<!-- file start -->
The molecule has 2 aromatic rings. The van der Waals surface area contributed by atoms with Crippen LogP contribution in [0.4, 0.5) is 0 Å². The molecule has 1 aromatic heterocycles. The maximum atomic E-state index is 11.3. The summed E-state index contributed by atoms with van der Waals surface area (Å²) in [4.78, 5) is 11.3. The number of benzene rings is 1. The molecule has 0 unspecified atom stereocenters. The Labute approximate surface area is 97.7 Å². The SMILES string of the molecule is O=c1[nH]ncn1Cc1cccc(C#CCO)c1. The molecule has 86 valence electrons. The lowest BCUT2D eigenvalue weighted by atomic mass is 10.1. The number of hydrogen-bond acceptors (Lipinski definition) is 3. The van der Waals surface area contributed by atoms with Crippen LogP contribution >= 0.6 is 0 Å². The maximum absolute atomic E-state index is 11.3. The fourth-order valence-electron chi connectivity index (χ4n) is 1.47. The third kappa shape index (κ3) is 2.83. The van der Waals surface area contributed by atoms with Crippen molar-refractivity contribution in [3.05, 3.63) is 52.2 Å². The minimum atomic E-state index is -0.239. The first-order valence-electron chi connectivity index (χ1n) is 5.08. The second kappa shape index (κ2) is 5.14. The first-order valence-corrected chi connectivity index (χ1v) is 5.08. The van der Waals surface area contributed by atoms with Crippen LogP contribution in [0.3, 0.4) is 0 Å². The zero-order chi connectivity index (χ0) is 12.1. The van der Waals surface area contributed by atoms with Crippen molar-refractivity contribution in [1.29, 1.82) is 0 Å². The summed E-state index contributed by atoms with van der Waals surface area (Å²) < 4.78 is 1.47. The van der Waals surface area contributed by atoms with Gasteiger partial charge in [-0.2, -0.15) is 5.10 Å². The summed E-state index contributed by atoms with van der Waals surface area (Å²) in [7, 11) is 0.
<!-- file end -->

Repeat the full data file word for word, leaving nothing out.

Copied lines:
The molecule has 2 aromatic rings. The van der Waals surface area contributed by atoms with Crippen LogP contribution in [0.4, 0.5) is 0 Å². The molecule has 1 aromatic heterocycles. The maximum atomic E-state index is 11.3. The summed E-state index contributed by atoms with van der Waals surface area (Å²) in [4.78, 5) is 11.3. The number of benzene rings is 1. The molecule has 0 unspecified atom stereocenters. The Labute approximate surface area is 97.7 Å². The SMILES string of the molecule is O=c1[nH]ncn1Cc1cccc(C#CCO)c1. The molecule has 86 valence electrons. The lowest BCUT2D eigenvalue weighted by atomic mass is 10.1. The number of hydrogen-bond acceptors (Lipinski definition) is 3. The van der Waals surface area contributed by atoms with Crippen LogP contribution >= 0.6 is 0 Å². The maximum absolute atomic E-state index is 11.3. The fourth-order valence-electron chi connectivity index (χ4n) is 1.47. The third kappa shape index (κ3) is 2.83. The van der Waals surface area contributed by atoms with Crippen molar-refractivity contribution in [3.05, 3.63) is 52.2 Å². The minimum atomic E-state index is -0.239. The first-order valence-electron chi connectivity index (χ1n) is 5.08. The second kappa shape index (κ2) is 5.14. The first-order valence-corrected chi connectivity index (χ1v) is 5.08. The van der Waals surface area contributed by atoms with Crippen LogP contribution in [0.3, 0.4) is 0 Å². The zero-order chi connectivity index (χ0) is 12.1. The van der Waals surface area contributed by atoms with Crippen molar-refractivity contribution in [1.29, 1.82) is 0 Å². The summed E-state index contributed by atoms with van der Waals surface area (Å²) < 4.78 is 1.47. The van der Waals surface area contributed by atoms with Gasteiger partial charge in [-0.2, -0.15) is 5.10 Å². The summed E-state index contributed by atoms with van der Waals surface area (Å²) in [7, 11) is 0.